Search Results for 'residence'

Sarah Palin, the elderly, the disabled, older Americans and rural Alaska

[revised]

naomidagenbloom 2008 September 2

Vuee, Vuee, We need to hear MORE from you now about the way Alaska has come into our consciousness via your governor–the believer in “stakeholders.”

Readers can’t get off that easy, Little Red Hen— what questions do folks have?

The reason I have been rather quiet, blogwise, is because the news from rural Alaska about living there isn’t good. There has been next to nothing improved since earlier posts, this includes the past 18 months of the personable Gov. Sarah Palin. I’ll give examples below, but they sound depressing. So readers, what do enquiring minds want to know? If nothing else, I can at least point you to some good sources of facts or commentary from Alaska perspective.

An older friend of mine (from Tucson) sends this musing upon the early photo of Sarah Palin and her caribou ( http://newsminer.com/photos/galleries/2008/sep/01/sarah-palin-growing-alaskan/1156/. It is the photo of the red-nosed caribou NOT a reindeer.)

>My deep reflections, caribou inspired::
1. Macho women don’t need to wear pantsuits to assert themselves.
2. Most currently popular female names go from my daughter Michelle to my mother Sarah.
3. Sarah definitely shoots better than Dick. How about Joe’s expertise with firearms?
4. Candidates should not be judged only on basis of age, gender, and looks.
5. Candidate’s children are given on-stage prominence. It should be unfair to have the youngest ones debate politics, but what about having a food fight?

————————————-

  • there’s the older gentleman who is resigning himself to move 400 miles away from home to be near his grandkids because his grown children had to move to Anchorage to find work to meet the utilities payments
  • there’s all the older people who need an assisted living arrangement or nursing home (a 400 mile trip, if one can afford to get into Bethel from the village to get on the jet)
  • there’s fuel oil at $6-15 a gallon
  • there’s the Bush-Cheney stimulus payments which only went to those who have taxable income. They don’t go to those who cashed in IRAs early to pay electricity or who struggle to make sense of their returns.
  • there’s electricity at 40 cents or more per kilowatt hour (with a subsidy for residences) in rural Alaska (Wasilla pays considerably less, without subsidy)
  • there’s gasoline, needed to go out and “grocery shop” on the tundra or out in the river, at $6 to $18 gallon.
  • there’s gaining grandmother status at 34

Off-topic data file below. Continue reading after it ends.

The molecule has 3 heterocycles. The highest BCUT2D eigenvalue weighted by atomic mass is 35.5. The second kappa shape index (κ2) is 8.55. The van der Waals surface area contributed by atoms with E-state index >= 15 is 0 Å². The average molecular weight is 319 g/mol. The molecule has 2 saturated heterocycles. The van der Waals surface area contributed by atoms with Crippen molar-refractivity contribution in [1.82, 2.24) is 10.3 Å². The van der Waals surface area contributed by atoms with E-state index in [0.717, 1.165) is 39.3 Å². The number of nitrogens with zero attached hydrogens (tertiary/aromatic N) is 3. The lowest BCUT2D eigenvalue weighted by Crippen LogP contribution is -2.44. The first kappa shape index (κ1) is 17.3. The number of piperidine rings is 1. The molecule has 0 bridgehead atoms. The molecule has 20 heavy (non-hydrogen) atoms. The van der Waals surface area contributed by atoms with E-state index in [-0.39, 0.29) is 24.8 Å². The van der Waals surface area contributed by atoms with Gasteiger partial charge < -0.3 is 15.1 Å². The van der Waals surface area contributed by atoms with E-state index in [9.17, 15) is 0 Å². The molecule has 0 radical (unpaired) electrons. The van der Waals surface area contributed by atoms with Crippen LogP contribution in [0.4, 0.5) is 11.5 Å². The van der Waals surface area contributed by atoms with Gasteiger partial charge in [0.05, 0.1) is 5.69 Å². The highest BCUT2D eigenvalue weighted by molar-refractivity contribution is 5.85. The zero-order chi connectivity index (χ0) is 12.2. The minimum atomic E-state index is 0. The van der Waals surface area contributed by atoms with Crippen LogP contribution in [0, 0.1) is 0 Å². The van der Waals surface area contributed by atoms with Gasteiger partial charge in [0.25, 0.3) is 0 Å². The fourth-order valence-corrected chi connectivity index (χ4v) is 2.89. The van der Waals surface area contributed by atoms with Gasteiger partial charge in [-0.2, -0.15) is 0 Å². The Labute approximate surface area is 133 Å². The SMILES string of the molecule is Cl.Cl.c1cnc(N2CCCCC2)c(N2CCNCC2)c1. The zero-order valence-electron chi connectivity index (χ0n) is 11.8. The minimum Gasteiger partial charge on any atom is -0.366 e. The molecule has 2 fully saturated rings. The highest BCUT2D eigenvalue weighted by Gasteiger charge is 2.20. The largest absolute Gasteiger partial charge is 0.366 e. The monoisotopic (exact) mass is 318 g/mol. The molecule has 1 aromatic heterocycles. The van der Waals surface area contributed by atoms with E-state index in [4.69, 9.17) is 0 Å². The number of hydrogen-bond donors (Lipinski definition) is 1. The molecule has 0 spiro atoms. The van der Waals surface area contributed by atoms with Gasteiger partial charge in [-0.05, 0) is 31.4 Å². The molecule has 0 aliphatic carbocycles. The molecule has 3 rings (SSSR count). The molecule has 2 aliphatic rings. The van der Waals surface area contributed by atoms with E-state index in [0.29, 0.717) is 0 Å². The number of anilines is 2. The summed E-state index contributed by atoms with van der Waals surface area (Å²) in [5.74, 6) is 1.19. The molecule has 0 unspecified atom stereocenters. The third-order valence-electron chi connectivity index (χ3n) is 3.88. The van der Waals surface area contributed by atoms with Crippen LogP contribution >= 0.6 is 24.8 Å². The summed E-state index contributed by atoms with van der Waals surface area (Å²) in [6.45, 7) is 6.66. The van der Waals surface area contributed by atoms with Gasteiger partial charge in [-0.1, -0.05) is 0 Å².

• there’s raising grandchildren at 70
  • there’s having your one-time $1200 “energy check” from the state stolen by your children for smokes and booze

2008-09-04 Look guys, what someone else found
gov-sarah-palin-call-in-kyuk/

2008-09-04 Fact Check of Governor Palin’s Speech http://progressivealaska.blogspot.com/2008/09/saradise-lost-chapter-twenty-five-obama.html

PALIN: “Senator McCain also promises to use the power of veto in defense of the public interest – and as a chief executive, I can assure you it works.”
REALITY: PALIN OPPOSED CRUCIAL EDUCATION, HEALTH CARE AND SENIORS FUNDING […]

Andrew Halcro does a fine job at http://www.andrewhalcro.com/grading_palins_speech_a

Also: tech support has a listing of reasonable sources at Sarah Palin content

2008-10-27 Palin’s gaffe about her policy on “special needs” while her record shows she has none
http://feeds.feedburner.com/~r/BlueOasis/~3/431498178/showDiary.do


Site Search Tags: , , , , , , ,

Advertisements

Reverend David Salmon, Athabascan nonagenarian

The first link to the audio story is quite good. Father Salmon and Peter John (another nonagenarian) were extraordinarily accomplished.
Rev. David Salmon

Flags are at half-staff across Alaska today, following the death of an Athabascan elder and leader. The Reverend David Salmon died yesterday. He was the first traditional chief for the Tanana Chief’s region, and the first Athabascan ordained to the Episcopal ministry.
Dan Bross, KUAC – Fairbanks
http://aprn.org/2007/10/12/alaska-remembers-tanana-elder-david-salmon/

  • The 95-year-old cherished Gwich’in elder has been first traditional chief since August 2003, following the passing of Chief Peter John of Minto. The position is … held in high esteem.

  • Last Modified: October 12, 2007 at 02:43 PM
    Athabascan traditional chief Salmon dies at 95

    FAIRBANKS — The first traditional chief for the Athabascan people of the Interior died Thursday at his home in Chalkyitsik. The Rev. David Salmon was 95. “He was sitting in his favorite chair when he passed,” Salmon’s granddaughter, Patricia Salmon”

    http://www.adn.com/news/alaska/story/9374481p-9287881c.html

    Father Salmon’s biography is here, from the Council of Athabascan Tribal Governments,

  • http://www.catg.org/gallery/elders/DavidSalmon.html
  • and another one is here, Tanana Chiefs Conference–